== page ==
I wrote Monday about various oddities and tidbits found in the Beckham County Record-Democrat.
One thing I didn’t have time to mention is how interesting it is that some surviving newspapers are still called “the Democrat” or “the Republican.”
I registered to vote as an independent when I turned 18, largely because I had decided to pursue journalism. The respectable journalists (oxymoron?) I knew said it was the right move. That and, you know, political parties are full of ideological claptrap.
Many newspapers called “the Democrat” or “the Republican” claim their names to be holdovers from a less partisan time — representative of “old-timey democracy” with a little “d” or a little “r,” they say.
But we now live in a world where people hold their political affiliation much like they root for their sports teams. I’m an OU fan, and I’ll be damned if I ever root for Texas.
It’s not a bad sports mantra, but it makes for piss-poor civics.
So, in an attempt to be overly and humorously bi-partisan in my analysis of weekly western Oklahoma newspapers, I spent an additional $0.75 on the Watonga Republican last weekend. Boy howdy, I’m glad I did.
In the Sept. 16 edition’s sports section, seven different members of the Watonga High School softball team received “Player of the Week” honors. The players’ photos were posted along with blocks of local advertising on pages two through five of the “B section.” Everyone gets a trophy!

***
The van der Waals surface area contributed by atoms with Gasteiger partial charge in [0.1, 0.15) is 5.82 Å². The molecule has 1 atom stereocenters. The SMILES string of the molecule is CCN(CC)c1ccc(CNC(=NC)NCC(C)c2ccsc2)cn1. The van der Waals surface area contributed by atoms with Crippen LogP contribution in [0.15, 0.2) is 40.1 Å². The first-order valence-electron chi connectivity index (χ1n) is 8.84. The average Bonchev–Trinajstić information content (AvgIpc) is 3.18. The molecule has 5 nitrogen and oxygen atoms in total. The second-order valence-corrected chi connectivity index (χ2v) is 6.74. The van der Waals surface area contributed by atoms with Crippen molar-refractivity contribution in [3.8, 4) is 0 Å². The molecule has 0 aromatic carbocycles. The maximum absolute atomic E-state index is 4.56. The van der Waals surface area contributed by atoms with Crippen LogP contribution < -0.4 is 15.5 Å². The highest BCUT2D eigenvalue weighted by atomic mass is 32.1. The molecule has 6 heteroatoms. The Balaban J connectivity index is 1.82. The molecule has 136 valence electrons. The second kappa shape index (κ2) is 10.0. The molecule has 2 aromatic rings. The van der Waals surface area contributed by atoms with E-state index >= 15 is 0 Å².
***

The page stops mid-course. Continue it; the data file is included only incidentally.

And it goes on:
Well, almost everyone.
I feel a little bad for Becca Burks who went a combined 7 for 13 in the cleanup hole during a weekend tournament and still didn’t make Player of the Week despite seemingly endless paper space for such an accolade.
In both the Sports and News sections, reporter Ian Pribanic and managing editor Eric Warsinskey carried the load in filling the news hole. Maybe NonDoc managing editor Josh McBee and I should drop a pizza by their office and swap eye-strain tales next time we’re in Blaine County.
At 30 pages last week, the Watonga Republican was a lot heftier than the 12-page Record-Democrat. You could kill a large spider with it doubled over. Maybe a small mouse, if you swing like Becca Burks.
With far more ads in the Republican than the Democrat, one could make a correlation to the relative strengths of their namesake political parties in Oklahoma.
That’s the sort of reaction-heavy, pointless journalism that can appeal to Republicans and Democrats alike.